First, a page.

# Tetrachords

# Tetrachords

Tetrachords divide all the musical tones into groups. These groups can then be used to construct scales.

Tetrachord means a perfect fourth. The last note of a major tetrachord is a perfect fourth above the first note. Coincidently, tetrachords consist of four notes. The half-step formula for a major tetrachord is: root, 2 half-steps, 2 half-steps, 1 half-step. Let's construct a tetrachord starting from the C note.

**Tetrachord half-step formula: 2 - 2 - 1 **

To construct a C tetrachord start from the **C** note and count up two half-steps.
Two half-steps above C is **D**. Count two half-steps above D to get an **E**. One half-step above E is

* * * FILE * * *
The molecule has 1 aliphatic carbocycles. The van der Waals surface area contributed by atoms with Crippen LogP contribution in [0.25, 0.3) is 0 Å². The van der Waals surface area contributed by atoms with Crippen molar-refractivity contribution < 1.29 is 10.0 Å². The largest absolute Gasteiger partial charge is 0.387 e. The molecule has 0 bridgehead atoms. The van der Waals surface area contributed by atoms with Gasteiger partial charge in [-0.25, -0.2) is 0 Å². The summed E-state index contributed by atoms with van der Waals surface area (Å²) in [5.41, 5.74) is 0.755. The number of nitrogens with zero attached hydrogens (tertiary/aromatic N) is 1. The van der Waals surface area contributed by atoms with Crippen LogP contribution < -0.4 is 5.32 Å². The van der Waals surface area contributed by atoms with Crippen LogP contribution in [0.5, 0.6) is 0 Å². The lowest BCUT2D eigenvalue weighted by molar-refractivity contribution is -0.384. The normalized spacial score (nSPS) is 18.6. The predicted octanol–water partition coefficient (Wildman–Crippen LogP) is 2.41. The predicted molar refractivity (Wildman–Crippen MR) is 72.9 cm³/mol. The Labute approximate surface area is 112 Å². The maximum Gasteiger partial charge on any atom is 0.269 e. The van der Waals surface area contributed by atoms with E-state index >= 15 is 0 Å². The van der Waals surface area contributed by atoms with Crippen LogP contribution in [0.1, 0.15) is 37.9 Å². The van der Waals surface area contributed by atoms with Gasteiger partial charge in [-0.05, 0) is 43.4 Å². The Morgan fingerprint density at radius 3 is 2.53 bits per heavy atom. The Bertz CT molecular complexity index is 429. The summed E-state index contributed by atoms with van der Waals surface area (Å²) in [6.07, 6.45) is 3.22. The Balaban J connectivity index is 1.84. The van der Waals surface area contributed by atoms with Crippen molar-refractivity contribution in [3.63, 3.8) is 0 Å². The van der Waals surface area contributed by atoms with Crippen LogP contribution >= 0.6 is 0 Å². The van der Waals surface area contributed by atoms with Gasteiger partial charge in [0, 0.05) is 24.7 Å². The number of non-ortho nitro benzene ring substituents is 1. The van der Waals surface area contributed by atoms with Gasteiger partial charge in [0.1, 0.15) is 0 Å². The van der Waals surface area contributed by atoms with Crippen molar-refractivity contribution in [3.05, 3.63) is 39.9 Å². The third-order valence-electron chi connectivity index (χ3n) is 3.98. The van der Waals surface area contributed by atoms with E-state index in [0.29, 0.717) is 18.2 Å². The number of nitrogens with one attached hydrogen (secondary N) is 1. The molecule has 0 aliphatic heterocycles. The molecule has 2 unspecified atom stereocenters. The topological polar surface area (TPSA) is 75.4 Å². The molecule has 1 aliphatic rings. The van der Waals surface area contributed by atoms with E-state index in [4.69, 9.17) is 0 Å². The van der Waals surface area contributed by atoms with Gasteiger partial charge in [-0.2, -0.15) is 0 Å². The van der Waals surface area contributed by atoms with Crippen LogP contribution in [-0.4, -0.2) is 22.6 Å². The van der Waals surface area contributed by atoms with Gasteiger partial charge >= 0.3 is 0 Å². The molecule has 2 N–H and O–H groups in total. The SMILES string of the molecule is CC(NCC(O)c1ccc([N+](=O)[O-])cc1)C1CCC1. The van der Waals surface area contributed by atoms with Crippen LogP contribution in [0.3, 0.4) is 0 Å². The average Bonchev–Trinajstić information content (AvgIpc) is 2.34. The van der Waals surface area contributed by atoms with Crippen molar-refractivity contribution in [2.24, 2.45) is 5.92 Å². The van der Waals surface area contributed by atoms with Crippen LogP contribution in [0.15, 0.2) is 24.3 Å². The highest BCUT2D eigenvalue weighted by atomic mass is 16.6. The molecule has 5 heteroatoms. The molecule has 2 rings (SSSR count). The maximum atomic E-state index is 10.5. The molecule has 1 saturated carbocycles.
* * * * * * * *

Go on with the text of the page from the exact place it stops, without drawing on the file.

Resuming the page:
**F**. So a tetrachord starting from C is: **C, D, E, F**.
See the diagram below.

**C Major Tetrachord Construction**

For another example construct a tetrachord starting from an **A** note.
Two half-steps above A is **B**. Two half-steps above B is **C#**. One half-step
above C# is **D**. So a tetrachord starting from an A note is: **A, B, C#, D**.
See the diagram below.

**A Major Tetrachord Construction**

The importance of tetrachords becomes clear in the lessons covering major scales and the circle of fifths. Practice constructing tetrachords for the remaining notes. Here are a few guidelines to remember when creating tetrachords:

- Notes are always in alphabetical order
- Some notes may need to be sharpened or flattened
- There is only one of each note (F# - G, not Gb - G)
- Don't mix sharps and flats
- The half-step formula is: 2-2-1